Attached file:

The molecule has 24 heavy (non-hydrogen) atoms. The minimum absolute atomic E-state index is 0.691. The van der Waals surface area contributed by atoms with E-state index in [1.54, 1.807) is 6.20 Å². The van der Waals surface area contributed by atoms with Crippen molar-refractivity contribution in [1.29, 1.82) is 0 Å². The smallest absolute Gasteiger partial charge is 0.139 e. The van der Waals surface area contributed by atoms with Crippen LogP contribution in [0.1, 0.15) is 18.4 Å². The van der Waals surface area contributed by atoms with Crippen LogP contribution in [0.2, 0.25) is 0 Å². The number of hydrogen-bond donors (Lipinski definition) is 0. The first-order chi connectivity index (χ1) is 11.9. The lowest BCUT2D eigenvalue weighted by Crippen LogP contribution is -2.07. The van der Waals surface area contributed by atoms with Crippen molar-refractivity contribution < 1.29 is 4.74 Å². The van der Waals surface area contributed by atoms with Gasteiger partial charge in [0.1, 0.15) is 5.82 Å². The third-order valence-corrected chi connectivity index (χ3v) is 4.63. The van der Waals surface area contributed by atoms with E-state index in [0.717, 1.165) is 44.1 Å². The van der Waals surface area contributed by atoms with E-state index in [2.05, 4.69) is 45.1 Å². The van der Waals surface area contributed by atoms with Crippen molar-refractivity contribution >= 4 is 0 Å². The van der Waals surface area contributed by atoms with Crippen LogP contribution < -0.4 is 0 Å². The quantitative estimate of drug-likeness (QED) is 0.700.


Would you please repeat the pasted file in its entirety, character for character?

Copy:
The molecule has 24 heavy (non-hydrogen) atoms. The minimum absolute atomic E-state index is 0.691. The van der Waals surface area contributed by atoms with E-state index in [1.54, 1.807) is 6.20 Å². The van der Waals surface area contributed by atoms with Crippen molar-refractivity contribution in [1.29, 1.82) is 0 Å². The smallest absolute Gasteiger partial charge is 0.139 e. The van der Waals surface area contributed by atoms with Crippen LogP contribution in [0.1, 0.15) is 18.4 Å². The van der Waals surface area contributed by atoms with Crippen LogP contribution in [0.2, 0.25) is 0 Å². The number of hydrogen-bond donors (Lipinski definition) is 0. The first-order chi connectivity index (χ1) is 11.9. The lowest BCUT2D eigenvalue weighted by Crippen LogP contribution is -2.07. The van der Waals surface area contributed by atoms with Crippen molar-refractivity contribution < 1.29 is 4.74 Å². The van der Waals surface area contributed by atoms with Gasteiger partial charge in [0.1, 0.15) is 5.82 Å². The third-order valence-corrected chi connectivity index (χ3v) is 4.63. The van der Waals surface area contributed by atoms with E-state index in [0.717, 1.165) is 44.1 Å². The van der Waals surface area contributed by atoms with E-state index in [2.05, 4.69) is 45.1 Å². The van der Waals surface area contributed by atoms with Crippen molar-refractivity contribution >= 4 is 0 Å². The van der Waals surface area contributed by atoms with Crippen LogP contribution < -0.4 is 0 Å². The quantitative estimate of drug-likeness (QED) is 0.700.